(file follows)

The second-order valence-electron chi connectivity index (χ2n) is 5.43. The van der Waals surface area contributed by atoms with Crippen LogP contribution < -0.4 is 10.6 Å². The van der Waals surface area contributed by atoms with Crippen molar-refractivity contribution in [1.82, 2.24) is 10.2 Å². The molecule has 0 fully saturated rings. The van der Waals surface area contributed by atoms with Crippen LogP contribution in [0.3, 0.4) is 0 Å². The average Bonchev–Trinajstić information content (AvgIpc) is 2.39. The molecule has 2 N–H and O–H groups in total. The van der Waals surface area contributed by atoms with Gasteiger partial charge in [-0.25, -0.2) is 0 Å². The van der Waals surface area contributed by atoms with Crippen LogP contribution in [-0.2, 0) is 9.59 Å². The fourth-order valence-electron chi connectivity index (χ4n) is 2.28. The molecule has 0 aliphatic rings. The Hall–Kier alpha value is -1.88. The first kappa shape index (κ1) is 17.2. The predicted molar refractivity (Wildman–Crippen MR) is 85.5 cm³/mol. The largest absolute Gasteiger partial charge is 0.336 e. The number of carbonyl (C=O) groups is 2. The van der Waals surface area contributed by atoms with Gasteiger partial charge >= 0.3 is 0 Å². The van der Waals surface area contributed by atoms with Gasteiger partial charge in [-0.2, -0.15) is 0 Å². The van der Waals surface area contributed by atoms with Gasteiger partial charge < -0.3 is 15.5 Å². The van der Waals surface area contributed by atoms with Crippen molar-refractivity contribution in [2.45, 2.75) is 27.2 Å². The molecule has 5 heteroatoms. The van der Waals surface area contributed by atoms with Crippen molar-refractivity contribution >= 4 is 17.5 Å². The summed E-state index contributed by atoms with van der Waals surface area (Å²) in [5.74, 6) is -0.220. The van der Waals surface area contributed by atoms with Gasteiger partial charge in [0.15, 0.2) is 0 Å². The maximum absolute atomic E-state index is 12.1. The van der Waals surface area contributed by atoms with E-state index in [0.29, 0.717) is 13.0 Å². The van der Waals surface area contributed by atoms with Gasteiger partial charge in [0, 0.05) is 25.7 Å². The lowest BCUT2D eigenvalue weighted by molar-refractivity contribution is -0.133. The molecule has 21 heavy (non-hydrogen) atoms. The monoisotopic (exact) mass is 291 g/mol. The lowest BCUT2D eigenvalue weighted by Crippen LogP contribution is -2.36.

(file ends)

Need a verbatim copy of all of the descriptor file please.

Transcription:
The second-order valence-electron chi connectivity index (χ2n) is 5.43. The van der Waals surface area contributed by atoms with Crippen LogP contribution < -0.4 is 10.6 Å². The van der Waals surface area contributed by atoms with Crippen molar-refractivity contribution in [1.82, 2.24) is 10.2 Å². The molecule has 0 fully saturated rings. The van der Waals surface area contributed by atoms with Crippen LogP contribution in [0.3, 0.4) is 0 Å². The average Bonchev–Trinajstić information content (AvgIpc) is 2.39. The molecule has 2 N–H and O–H groups in total. The van der Waals surface area contributed by atoms with Gasteiger partial charge in [-0.25, -0.2) is 0 Å². The van der Waals surface area contributed by atoms with Crippen LogP contribution in [-0.2, 0) is 9.59 Å². The fourth-order valence-electron chi connectivity index (χ4n) is 2.28. The molecule has 0 aliphatic rings. The Hall–Kier alpha value is -1.88. The first kappa shape index (κ1) is 17.2. The predicted molar refractivity (Wildman–Crippen MR) is 85.5 cm³/mol. The largest absolute Gasteiger partial charge is 0.336 e. The number of carbonyl (C=O) groups is 2. The van der Waals surface area contributed by atoms with Gasteiger partial charge >= 0.3 is 0 Å². The van der Waals surface area contributed by atoms with Gasteiger partial charge in [-0.2, -0.15) is 0 Å². The van der Waals surface area contributed by atoms with Gasteiger partial charge < -0.3 is 15.5 Å². The van der Waals surface area contributed by atoms with Crippen molar-refractivity contribution in [2.45, 2.75) is 27.2 Å². The molecule has 5 heteroatoms. The van der Waals surface area contributed by atoms with Crippen molar-refractivity contribution >= 4 is 17.5 Å². The summed E-state index contributed by atoms with van der Waals surface area (Å²) in [5.74, 6) is -0.220. The van der Waals surface area contributed by atoms with Gasteiger partial charge in [0.15, 0.2) is 0 Å². The maximum absolute atomic E-state index is 12.1. The van der Waals surface area contributed by atoms with E-state index in [0.29, 0.717) is 13.0 Å². The van der Waals surface area contributed by atoms with Gasteiger partial charge in [0, 0.05) is 25.7 Å². The lowest BCUT2D eigenvalue weighted by molar-refractivity contribution is -0.133. The molecule has 21 heavy (non-hydrogen) atoms. The monoisotopic (exact) mass is 291 g/mol. The lowest BCUT2D eigenvalue weighted by Crippen LogP contribution is -2.36.